How is that possible when it carries no load?
 

synchro

Senior Member
How is that possible when it carries no load?

I'm assuming both 4-wire wye sources are active and parallel connected as indicated by the dashed lines on your diagram.
As an example, let there be perfect phase alignment between the two sources with no loads on the 3-wire line outputs. If the open circuit L-N RMS voltage is identical on all terminals of both sources, then no current will flow on any interconnecting conductors when connected.
Now if the L-N open circuit voltages are reduced on source 2 but they are still balanced, equal RMS currents will flow between the three phases (L1,L2,L3) of source 1 and those of source 2. However, the current on the neutral will still be zero because both sources are balanced.
Now consider the case where the open circuit voltage is reduced on only one of the L-N phases of source 2. In this case current will flow from source 1 to source 2 on that phase but not the other two, and therefore an identical return current will flow on the neutral conductor. So in a more general case with sources that are not perfectly balanced there can be current on the interconnecting neutral conductor, and therefore voltage drop across it..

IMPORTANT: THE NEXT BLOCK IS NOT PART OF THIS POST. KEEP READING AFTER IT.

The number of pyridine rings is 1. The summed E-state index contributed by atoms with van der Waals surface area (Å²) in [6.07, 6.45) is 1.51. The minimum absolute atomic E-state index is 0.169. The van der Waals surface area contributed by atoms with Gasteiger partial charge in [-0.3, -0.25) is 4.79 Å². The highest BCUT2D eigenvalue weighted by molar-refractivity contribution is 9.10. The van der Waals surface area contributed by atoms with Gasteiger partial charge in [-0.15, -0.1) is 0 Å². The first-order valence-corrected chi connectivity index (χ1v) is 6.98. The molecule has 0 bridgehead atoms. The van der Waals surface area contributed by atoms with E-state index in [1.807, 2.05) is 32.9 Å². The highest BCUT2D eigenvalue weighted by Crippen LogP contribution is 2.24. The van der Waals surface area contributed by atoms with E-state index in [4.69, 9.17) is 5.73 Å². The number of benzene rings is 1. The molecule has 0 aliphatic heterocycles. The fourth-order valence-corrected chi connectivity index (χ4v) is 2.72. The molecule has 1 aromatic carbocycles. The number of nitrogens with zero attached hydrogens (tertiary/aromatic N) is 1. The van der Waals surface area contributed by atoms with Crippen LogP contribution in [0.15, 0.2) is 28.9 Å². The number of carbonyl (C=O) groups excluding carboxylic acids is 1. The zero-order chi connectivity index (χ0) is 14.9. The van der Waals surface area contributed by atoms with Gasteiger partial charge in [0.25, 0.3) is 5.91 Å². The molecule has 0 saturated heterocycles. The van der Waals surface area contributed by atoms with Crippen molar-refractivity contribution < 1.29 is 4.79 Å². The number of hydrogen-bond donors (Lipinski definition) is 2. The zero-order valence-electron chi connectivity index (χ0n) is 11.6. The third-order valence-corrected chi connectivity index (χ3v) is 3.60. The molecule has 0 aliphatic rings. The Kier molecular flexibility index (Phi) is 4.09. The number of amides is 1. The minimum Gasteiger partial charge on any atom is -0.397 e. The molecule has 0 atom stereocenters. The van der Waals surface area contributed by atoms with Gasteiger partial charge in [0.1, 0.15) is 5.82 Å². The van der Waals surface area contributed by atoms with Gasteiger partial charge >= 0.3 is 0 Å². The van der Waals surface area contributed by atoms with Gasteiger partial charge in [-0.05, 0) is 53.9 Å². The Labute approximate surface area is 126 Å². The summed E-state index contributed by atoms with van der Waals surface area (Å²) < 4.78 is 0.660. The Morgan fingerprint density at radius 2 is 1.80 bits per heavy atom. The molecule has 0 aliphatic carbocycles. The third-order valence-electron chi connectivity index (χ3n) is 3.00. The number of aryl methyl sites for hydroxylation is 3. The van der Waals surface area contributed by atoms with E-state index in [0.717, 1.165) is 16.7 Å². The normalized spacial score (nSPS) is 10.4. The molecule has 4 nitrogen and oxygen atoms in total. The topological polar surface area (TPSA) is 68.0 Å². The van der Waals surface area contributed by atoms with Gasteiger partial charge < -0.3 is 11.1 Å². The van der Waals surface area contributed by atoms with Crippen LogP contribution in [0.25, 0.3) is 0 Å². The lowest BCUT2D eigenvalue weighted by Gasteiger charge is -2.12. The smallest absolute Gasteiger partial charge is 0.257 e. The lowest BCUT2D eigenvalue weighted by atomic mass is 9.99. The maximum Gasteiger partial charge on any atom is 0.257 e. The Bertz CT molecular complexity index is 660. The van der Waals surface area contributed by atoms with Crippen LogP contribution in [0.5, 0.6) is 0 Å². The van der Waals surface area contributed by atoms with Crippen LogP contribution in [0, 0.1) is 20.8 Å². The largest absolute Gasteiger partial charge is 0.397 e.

kwired

Electron manager
4 th wire is the EGC, but if I wrote 3 phase 4 wire people would think 3 phase, neutral and a ground.
Seems you do have three phase 4 wire system, though you have no neutral loads.

Are these two sources connected in parallel to one another? You show no transfer equipment.

I could see any unbalance current that may occur if they are in parallel seeking path on the neutral and that may make the desire for one grounding point to eliminate stray current on non intended current carrying pathways.
 

mbrooke

Senior Member
Seems you do have three phase 4 wire system, though you have no neutral loads.

Are these two sources connected in parallel to one another? You show no transfer equipment.

I could see any unbalance current that may occur if they are in parallel seeking path on the neutral and that may make the desire for one grounding point to eliminate stray current on non intended current carrying pathways.
The thing is thats how the code wants it. Again, there is zero line to neutral connected loads.
 

mbrooke

Senior Member
Seems you do have three phase 4 wire system, though you have no neutral loads.

Are these two sources connected in parallel to one another? You show no transfer equipment.

I could see any unbalance current that may occur if they are in parallel seeking path on the neutral and that may make the desire for one grounding point to eliminate stray current on non intended current carrying pathways.
Here is the version with line to neutral loads- understandably you would want neutral grounding at one location and one location only due parallel current paths.